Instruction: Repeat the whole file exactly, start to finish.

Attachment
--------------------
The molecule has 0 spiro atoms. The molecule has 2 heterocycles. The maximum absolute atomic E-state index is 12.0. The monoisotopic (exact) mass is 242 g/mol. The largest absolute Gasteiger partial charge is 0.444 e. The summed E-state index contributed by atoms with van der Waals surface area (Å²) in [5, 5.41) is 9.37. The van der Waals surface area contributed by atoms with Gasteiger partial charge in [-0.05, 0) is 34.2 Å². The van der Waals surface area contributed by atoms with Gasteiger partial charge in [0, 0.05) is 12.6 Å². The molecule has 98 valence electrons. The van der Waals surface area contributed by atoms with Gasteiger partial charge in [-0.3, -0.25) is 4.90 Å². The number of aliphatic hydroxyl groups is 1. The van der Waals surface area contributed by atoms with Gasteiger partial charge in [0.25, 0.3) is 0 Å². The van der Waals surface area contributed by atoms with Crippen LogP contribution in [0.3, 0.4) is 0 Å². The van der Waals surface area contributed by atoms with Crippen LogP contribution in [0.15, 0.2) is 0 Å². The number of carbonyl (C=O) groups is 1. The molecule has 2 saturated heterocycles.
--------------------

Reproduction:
The molecule has 0 spiro atoms. The molecule has 2 heterocycles. The maximum absolute atomic E-state index is 12.0. The monoisotopic (exact) mass is 242 g/mol. The largest absolute Gasteiger partial charge is 0.444 e. The summed E-state index contributed by atoms with van der Waals surface area (Å²) in [5, 5.41) is 9.37. The van der Waals surface area contributed by atoms with Gasteiger partial charge in [-0.05, 0) is 34.2 Å². The van der Waals surface area contributed by atoms with Gasteiger partial charge in [0, 0.05) is 12.6 Å². The molecule has 98 valence electrons. The van der Waals surface area contributed by atoms with Gasteiger partial charge in [-0.3, -0.25) is 4.90 Å². The number of aliphatic hydroxyl groups is 1. The van der Waals surface area contributed by atoms with Gasteiger partial charge in [0.25, 0.3) is 0 Å². The van der Waals surface area contributed by atoms with Crippen LogP contribution in [0.3, 0.4) is 0 Å². The van der Waals surface area contributed by atoms with Crippen LogP contribution in [0.15, 0.2) is 0 Å². The number of carbonyl (C=O) groups is 1. The molecule has 2 saturated heterocycles.